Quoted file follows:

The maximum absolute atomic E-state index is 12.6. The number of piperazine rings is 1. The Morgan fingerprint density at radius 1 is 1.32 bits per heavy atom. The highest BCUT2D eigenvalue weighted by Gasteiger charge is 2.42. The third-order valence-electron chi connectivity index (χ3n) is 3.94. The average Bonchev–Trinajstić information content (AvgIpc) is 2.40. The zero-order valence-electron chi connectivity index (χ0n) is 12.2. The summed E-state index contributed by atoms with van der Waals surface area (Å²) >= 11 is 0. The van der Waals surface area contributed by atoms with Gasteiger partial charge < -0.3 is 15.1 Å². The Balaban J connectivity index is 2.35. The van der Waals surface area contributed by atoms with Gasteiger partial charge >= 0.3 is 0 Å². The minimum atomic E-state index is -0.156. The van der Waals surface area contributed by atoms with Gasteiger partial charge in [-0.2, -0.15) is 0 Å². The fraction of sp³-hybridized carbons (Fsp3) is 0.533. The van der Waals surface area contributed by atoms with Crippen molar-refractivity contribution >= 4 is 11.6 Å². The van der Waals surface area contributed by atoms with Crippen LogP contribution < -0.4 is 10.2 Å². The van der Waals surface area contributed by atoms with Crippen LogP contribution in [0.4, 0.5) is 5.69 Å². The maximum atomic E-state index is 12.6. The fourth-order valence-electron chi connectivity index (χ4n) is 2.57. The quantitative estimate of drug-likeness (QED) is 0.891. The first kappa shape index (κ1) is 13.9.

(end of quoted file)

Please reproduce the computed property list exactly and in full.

The maximum absolute atomic E-state index is 12.6. The number of piperazine rings is 1. The Morgan fingerprint density at radius 1 is 1.32 bits per heavy atom. The highest BCUT2D eigenvalue weighted by Gasteiger charge is 2.42. The third-order valence-electron chi connectivity index (χ3n) is 3.94. The average Bonchev–Trinajstić information content (AvgIpc) is 2.40. The zero-order valence-electron chi connectivity index (χ0n) is 12.2. The summed E-state index contributed by atoms with van der Waals surface area (Å²) >= 11 is 0. The van der Waals surface area contributed by atoms with Gasteiger partial charge < -0.3 is 15.1 Å². The Balaban J connectivity index is 2.35. The van der Waals surface area contributed by atoms with Gasteiger partial charge >= 0.3 is 0 Å². The minimum atomic E-state index is -0.156. The van der Waals surface area contributed by atoms with Gasteiger partial charge in [-0.2, -0.15) is 0 Å². The fraction of sp³-hybridized carbons (Fsp3) is 0.533. The van der Waals surface area contributed by atoms with Crippen molar-refractivity contribution >= 4 is 11.6 Å². The van der Waals surface area contributed by atoms with Crippen LogP contribution < -0.4 is 10.2 Å². The van der Waals surface area contributed by atoms with Crippen LogP contribution in [0.4, 0.5) is 5.69 Å². The maximum atomic E-state index is 12.6. The fourth-order valence-electron chi connectivity index (χ4n) is 2.57. The quantitative estimate of drug-likeness (QED) is 0.891. The first kappa shape index (κ1) is 13.9.